Meatless in Miami: To Analog or Not to Analog?

Some veggie folks are on the fence about "meat analogs" (AKA fake meat). Their main argument: I don't want to eat meat, so why would I want something that tastes like meat?"

Fair enough for some, but I like to think about it more in terms of logistics: the shape of the burger is convenient, it fits on a bun, is easy to handle, etc.  Why can't I have a patty made of not-meat?  As far as taste and texture are concerned, some are so close to the real thing they require double-takes.

More important is that any chef will tell you the majority of a food's flavor comes from the spices, rubs, marinades, and cooking methods. These days, there's not a whole lot of difference between a regular and a soy-based chicken nugget. Years ago, for a project in a college business class, I put together a proposal for a veggie drive-thru. I brought in fake chicken nuggets with dipping sauces for everyone to try, and the teacher could not believe they were faux nugs of tasty glory.

Health-wise, the pros of veggie meats are that they're lower in fat and saturated fat, and they contain fiber, which meat never has. On the con side, veggie meats tend to be higher in sodium, though most people don't consume analogs two to three times a day like a meat-eater. Then again, I've also heard of meat-eaters who put a veggie burger on top of a meat burger just for extra protein, nutrients, and to cut down their meat consumption. To each his own!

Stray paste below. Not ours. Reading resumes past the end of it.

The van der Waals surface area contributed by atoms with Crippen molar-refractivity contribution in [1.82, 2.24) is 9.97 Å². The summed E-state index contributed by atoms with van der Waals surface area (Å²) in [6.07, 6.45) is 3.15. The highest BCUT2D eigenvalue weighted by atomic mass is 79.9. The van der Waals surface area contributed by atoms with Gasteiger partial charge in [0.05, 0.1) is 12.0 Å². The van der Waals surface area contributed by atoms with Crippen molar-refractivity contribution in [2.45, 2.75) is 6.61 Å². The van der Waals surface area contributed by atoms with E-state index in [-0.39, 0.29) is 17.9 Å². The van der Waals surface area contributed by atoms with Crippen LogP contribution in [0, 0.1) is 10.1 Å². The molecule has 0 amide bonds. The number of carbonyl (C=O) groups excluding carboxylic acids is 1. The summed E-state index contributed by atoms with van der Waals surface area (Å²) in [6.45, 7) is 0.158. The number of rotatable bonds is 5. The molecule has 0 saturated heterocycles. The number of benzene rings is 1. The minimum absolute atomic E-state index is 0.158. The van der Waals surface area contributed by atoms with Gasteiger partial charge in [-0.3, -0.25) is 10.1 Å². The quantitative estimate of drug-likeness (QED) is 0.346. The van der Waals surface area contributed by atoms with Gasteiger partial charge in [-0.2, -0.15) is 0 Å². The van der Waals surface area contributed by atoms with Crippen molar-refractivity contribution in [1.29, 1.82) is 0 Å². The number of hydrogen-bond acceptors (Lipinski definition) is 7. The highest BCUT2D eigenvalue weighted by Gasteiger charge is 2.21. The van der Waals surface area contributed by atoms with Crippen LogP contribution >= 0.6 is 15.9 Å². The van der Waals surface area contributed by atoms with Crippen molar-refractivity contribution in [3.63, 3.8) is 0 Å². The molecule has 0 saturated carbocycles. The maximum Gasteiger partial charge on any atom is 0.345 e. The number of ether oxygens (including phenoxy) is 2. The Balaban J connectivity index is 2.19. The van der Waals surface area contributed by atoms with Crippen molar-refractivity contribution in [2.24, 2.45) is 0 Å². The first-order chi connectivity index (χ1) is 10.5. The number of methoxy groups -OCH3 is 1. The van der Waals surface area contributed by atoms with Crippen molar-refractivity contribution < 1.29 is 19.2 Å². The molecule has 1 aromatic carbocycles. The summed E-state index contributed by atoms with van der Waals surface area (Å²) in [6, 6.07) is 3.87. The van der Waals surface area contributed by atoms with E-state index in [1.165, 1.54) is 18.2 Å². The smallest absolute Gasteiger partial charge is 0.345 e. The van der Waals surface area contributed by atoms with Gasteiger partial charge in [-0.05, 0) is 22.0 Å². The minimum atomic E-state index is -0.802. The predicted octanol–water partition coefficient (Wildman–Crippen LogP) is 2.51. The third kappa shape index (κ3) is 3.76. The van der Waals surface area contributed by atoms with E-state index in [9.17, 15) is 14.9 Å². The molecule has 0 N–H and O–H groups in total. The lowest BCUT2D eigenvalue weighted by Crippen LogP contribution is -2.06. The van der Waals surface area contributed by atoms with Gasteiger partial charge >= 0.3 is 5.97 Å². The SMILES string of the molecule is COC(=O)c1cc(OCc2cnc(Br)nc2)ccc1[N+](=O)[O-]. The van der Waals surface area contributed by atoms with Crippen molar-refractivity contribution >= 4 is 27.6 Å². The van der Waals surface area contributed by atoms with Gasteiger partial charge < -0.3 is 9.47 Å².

Here are some of my favorite commercially available analogs. Feel free to comment and/or share yours below:

Tofurky Deli Slices: Forget the name for a moment -- there's a reason why this stuff has been around since the '70s. A stack of Tofurky slices with Veganaise and some fresh greens on two thick slices of whole wheat or sprouted bread is a staple I'll never tire of. They have a nice, chewy texture and come in flavors such as Oven Roasted, Peppered (my #1), Cranberry & Stuffing, and "Philly-Style."

Lightlife's Gimme Lean Sausage: Available at most Publix supermarkets, this comes in a tube for easy shaping into breakfast patties, and there's a ground beef version.   These sizzle on a skillet, scarily close to the real deal.

Boca Natural Ground Crumbles: I have used this vegan ground beef to make hearty, comforting main dishes such as shepherd's pie, picadillo, lasagna, sloppy joes, Bolognese, and chili. My only suggestion is that they come in larger bags. By the way, thumbs down to Kellogg's Morningstar brand, which de-veganized its crumbles and several other products last year by adding egg whites and skim milk to them. Weak!

Field Roast Grain Meat: This ridiculously tasty line of meat substitutes makes slices, sausage links, and a football-sized roast filled with stuffing that is delectable when sliced and takes only a fraction of the effort of any other Thanksgiving option. Right now, as far as I know, Field Roasts are available only at Whole Foods or online.

Gardein: I've only recently begun to see these frozen and refrigerated products pop up at Publix stores, but thank goodness, they're wonderful! I especially love the Home Style Beefless Tips: chewy, steak-esque chunks that work in a variety of dishes. I made a vegan cheesesteak with onions and peppers, and my meat-eating cohort was begging for seconds.

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